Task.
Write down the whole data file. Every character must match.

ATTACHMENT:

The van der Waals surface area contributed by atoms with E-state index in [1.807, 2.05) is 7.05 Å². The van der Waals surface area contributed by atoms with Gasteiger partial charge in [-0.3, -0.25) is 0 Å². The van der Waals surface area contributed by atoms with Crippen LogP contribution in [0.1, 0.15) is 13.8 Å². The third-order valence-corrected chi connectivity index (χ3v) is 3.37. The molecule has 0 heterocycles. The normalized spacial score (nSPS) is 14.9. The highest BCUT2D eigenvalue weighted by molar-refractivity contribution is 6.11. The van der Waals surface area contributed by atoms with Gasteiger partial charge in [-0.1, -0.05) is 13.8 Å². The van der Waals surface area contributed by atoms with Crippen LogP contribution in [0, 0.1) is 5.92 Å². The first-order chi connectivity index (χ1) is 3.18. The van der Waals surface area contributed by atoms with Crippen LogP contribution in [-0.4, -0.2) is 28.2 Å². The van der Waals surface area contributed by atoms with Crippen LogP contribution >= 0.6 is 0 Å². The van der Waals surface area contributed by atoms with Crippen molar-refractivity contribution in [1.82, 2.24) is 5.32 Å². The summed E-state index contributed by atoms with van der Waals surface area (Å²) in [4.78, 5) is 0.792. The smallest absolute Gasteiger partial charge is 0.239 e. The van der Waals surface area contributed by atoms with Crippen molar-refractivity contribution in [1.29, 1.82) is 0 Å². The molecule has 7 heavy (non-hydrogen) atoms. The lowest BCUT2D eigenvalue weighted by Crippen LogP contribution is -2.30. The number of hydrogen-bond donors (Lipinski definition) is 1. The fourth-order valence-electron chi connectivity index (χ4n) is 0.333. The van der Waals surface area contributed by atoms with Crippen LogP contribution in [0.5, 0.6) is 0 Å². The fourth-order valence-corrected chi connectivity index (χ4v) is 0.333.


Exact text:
The van der Waals surface area contributed by atoms with E-state index in [1.807, 2.05) is 7.05 Å². The van der Waals surface area contributed by atoms with Gasteiger partial charge in [-0.3, -0.25) is 0 Å². The van der Waals surface area contributed by atoms with Crippen LogP contribution in [0.1, 0.15) is 13.8 Å². The third-order valence-corrected chi connectivity index (χ3v) is 3.37. The molecule has 0 heterocycles. The normalized spacial score (nSPS) is 14.9. The highest BCUT2D eigenvalue weighted by molar-refractivity contribution is 6.11. The van der Waals surface area contributed by atoms with Gasteiger partial charge in [-0.1, -0.05) is 13.8 Å². The van der Waals surface area contributed by atoms with Crippen LogP contribution in [0, 0.1) is 5.92 Å². The first-order chi connectivity index (χ1) is 3.18. The van der Waals surface area contributed by atoms with Crippen LogP contribution in [-0.4, -0.2) is 28.2 Å². The van der Waals surface area contributed by atoms with Crippen LogP contribution >= 0.6 is 0 Å². The van der Waals surface area contributed by atoms with Crippen molar-refractivity contribution in [1.82, 2.24) is 5.32 Å². The summed E-state index contributed by atoms with van der Waals surface area (Å²) in [4.78, 5) is 0.792. The smallest absolute Gasteiger partial charge is 0.239 e. The van der Waals surface area contributed by atoms with Crippen molar-refractivity contribution in [1.29, 1.82) is 0 Å². The molecule has 7 heavy (non-hydrogen) atoms. The lowest BCUT2D eigenvalue weighted by Crippen LogP contribution is -2.30. The number of hydrogen-bond donors (Lipinski definition) is 1. The fourth-order valence-electron chi connectivity index (χ4n) is 0.333. The van der Waals surface area contributed by atoms with Crippen LogP contribution in [0.5, 0.6) is 0 Å². The fourth-order valence-corrected chi connectivity index (χ4v) is 0.333.